7. If you're trying to line up with a previous image, have you tried loading an existing image and then plate solving it in the framing tab. The plate solver - I'm using ASTAP - will then determine the coordinates you need to continue capturing more frames. If you had saved previous frames from NINA in FITS format, the coordinates are written into the FITS file header and no plate solving of the loaded image is needed. As David mentioned above, you can then go to the Image screen and run a plate solve and auto focus before going to the Sequence and starting it with the plate solve and auto-focus options switched off. As you've probably noticed, there is a set of tools available as sub-tabs in the Image screen but you need to load them from the Tools list at top right. One of these sub-tabs is Imaging and I find it handy to check the framing is correct. Once you've loaded the Imaging sub-tab, open it, set the camera control to 'Looping', set the binning to 4 x 4 or whatever your camera will support and click on the start button. Now go the the Image sub-tab to watch the images come in and check the framing. By the way, I'm currently spending time using auto focus with my various filters to work out the offsets of each of my filters from luminance. I am then putting the offset values into the filter options, so I should be able to get away with focusing with only the luminance filter in future. David
  8. Hi Alan, Under the framing tab, Coordinates topic, there is a button to the right of the word Coordinates, which when pressed will transfer the coordinates of the target from your planetarium software (CdC). You can then move down to 'Replace as a Sequence' and tap 'Slew' to get you into the right vicinity. Turn on 'Centre target' on the Sequence page and NINA will then plate solve and re-centre the image before the first exposure. David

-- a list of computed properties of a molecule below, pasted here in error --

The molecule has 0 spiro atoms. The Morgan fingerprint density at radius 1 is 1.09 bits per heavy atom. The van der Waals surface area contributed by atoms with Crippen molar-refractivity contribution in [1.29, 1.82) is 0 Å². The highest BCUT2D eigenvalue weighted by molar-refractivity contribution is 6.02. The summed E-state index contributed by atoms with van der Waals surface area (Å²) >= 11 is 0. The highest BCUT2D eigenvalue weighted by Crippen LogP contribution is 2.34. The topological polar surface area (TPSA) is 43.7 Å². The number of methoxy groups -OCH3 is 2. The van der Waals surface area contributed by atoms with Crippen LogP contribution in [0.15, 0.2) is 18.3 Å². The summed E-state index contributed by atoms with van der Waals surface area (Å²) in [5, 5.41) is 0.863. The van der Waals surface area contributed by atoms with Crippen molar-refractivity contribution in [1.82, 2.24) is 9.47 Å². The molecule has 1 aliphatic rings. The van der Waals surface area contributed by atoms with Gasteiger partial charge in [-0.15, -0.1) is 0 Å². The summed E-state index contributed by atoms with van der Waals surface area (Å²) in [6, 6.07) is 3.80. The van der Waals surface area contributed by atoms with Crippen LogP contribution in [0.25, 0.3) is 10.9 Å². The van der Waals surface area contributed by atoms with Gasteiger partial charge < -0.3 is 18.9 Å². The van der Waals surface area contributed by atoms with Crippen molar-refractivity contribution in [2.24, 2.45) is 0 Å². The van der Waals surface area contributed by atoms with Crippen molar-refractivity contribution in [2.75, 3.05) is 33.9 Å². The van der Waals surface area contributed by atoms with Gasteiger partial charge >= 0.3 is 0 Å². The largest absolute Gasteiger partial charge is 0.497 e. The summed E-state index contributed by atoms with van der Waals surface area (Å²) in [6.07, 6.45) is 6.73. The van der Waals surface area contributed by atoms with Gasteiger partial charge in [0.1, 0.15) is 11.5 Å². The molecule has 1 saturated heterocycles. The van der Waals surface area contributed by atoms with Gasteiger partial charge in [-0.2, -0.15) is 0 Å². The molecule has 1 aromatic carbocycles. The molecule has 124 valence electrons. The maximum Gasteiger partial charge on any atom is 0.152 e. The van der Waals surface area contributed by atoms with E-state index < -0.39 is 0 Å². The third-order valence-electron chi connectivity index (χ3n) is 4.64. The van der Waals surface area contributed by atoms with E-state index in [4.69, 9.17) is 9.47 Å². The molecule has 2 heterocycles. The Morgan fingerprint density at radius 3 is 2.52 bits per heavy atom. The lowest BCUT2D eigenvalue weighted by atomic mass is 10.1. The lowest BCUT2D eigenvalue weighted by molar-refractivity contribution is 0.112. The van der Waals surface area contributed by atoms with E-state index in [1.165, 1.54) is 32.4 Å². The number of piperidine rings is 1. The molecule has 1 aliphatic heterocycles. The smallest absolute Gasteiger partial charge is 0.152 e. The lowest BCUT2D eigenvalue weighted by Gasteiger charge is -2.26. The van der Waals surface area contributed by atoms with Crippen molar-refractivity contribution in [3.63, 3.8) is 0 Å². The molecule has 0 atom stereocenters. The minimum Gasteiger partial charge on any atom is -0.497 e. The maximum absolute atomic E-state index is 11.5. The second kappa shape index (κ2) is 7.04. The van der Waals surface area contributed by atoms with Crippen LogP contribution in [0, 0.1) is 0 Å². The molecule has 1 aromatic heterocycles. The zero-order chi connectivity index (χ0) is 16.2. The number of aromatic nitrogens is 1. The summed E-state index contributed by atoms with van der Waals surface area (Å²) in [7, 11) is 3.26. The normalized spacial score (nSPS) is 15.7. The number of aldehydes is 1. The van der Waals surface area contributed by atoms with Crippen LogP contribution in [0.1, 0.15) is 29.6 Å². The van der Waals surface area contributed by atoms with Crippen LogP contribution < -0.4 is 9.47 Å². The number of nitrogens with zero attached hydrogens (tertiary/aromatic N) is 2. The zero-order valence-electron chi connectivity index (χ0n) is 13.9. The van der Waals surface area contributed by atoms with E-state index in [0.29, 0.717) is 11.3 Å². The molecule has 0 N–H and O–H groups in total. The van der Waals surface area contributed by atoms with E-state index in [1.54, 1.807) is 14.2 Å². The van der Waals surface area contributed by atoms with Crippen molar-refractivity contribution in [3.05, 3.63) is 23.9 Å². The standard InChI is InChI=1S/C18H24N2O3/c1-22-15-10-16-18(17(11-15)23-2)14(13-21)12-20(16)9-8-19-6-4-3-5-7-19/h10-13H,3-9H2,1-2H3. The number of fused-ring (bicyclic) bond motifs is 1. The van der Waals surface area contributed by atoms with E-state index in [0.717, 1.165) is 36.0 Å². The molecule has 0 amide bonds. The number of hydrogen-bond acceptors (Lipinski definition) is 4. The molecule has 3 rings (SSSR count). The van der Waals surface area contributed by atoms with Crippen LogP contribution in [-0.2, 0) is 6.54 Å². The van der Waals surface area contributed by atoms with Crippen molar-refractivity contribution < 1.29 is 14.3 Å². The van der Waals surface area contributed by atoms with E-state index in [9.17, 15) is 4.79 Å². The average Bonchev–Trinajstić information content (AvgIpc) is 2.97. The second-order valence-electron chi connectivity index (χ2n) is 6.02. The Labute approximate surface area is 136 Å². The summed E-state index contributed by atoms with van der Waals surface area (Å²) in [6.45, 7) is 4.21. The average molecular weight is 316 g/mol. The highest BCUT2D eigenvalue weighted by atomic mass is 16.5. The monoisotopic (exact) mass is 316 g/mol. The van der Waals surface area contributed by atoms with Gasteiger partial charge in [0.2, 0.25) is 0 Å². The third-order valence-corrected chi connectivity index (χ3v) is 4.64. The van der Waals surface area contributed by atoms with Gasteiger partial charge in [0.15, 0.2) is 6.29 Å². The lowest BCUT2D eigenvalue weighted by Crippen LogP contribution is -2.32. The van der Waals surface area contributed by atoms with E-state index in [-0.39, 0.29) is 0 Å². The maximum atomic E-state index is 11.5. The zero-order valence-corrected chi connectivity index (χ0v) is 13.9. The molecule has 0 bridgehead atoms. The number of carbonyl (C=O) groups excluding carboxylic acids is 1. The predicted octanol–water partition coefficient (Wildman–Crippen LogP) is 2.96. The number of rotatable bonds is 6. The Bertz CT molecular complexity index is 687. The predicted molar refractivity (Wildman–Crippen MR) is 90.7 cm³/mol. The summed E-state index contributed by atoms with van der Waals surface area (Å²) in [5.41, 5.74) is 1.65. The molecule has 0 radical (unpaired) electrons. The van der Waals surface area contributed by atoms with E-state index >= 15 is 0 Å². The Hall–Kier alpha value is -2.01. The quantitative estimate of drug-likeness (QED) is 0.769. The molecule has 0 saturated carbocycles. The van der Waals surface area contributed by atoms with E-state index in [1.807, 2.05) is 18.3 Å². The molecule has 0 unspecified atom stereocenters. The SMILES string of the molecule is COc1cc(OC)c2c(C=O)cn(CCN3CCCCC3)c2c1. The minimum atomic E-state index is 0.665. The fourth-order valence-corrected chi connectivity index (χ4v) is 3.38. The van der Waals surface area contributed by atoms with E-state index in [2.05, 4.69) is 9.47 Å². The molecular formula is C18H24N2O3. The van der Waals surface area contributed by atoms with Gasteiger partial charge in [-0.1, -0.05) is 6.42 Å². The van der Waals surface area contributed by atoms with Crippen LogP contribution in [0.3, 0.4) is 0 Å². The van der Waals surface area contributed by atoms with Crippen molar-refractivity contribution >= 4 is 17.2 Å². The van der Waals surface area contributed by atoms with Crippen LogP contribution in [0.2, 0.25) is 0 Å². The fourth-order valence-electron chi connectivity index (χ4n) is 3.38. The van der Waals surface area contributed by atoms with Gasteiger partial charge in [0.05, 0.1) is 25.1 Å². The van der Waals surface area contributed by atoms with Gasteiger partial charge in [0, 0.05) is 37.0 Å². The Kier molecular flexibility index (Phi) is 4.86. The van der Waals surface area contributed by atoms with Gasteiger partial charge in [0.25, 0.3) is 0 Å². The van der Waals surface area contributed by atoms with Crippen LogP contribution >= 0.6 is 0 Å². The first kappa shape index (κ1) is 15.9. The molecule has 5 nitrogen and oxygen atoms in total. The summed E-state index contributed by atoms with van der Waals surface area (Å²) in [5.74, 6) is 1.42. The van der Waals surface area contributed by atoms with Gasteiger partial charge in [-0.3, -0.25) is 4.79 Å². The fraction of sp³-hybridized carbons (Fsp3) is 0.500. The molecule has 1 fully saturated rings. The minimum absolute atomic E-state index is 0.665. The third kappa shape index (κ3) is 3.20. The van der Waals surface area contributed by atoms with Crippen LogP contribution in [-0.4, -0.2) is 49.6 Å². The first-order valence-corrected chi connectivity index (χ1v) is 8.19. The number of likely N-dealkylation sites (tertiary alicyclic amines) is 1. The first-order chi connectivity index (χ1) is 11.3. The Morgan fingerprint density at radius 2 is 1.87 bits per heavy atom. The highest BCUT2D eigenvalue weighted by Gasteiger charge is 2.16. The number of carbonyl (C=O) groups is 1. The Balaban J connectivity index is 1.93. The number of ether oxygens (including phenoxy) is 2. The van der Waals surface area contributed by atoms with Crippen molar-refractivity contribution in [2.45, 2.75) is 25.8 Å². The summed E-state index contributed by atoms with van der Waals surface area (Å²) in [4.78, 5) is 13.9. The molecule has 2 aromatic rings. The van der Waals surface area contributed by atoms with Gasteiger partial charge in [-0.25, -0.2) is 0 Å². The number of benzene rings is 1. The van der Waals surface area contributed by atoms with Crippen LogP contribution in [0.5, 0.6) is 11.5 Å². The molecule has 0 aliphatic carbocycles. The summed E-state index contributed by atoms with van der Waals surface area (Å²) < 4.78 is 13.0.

9. I have to agree with KooKoo_gr. I think you'll be pushing it. Even well balanced, you'll have a lot of inertia on the mount and pressure on the quite small worm gears. The motors won't be able to deliver the torque to move the mount smoothly and in the limit will stall and miss steps. Once upon a time, I had my RC8 on an EQ6 with a 100 mm refractor. Most of the time it seems to work fine but then I started losing guide stars and could see that the whole field of view was stepped a small amount to the east in RA. My RA motor had stalled for a step. Removing the refractor fixed the problem.
  10. I agree. I think the scope is essentially correct. Do I detect a bit of tapering top to bottom; this could be a bit of coma. I would check on a slightly out of focus star image. For the record, I adjusted my secondary mirror inwards by around 0.3 mm. Here is the resultant Ronchi image inside focus: So the tendency to barrel distortion (over correction) has gone and the lines look straight. The extrafocal image does not look so good: There is a suggestion of tapering which I interpret as a bit of coma. Note that this image is closer to the focus point but I can't move the focuser any further out. I shall check this when I get on to a star - the sky clouded as soon as I took that last image. For the moment, I'm calling this done. I'll now use the scope and see how the images look. I did manage a single frame of M13 but with guiding errors due to cloud. It did enable me to check the scope focal length in Pixinsight and it came out as 1658 mm which is very long for this design of scope (should be 1624 mm). I suspect I have a rather edge of spec set of mirrors. The coma I'm seeing on the last image could be due to the very extended image train. I'm using all the extension tubes and the focuser is almost at the end of its travel, out, and I'm sure there must be a bit of flexing which might vary with where in the sky I'm pointing. By the way, I've edited my images in Photoshop to bright the white point down to closer to the image data. This has made the images brighter.
  11. Yes, indeed. I've just adjusted my secondary mirror to push the secondary towards the primary by around 0.3 mm. I will retest once the clouds clear and let you see the results. It would be good if the result shows me to be slightly undercorrected this time. At least I would then know that the correct position is between the previous setting and the current one.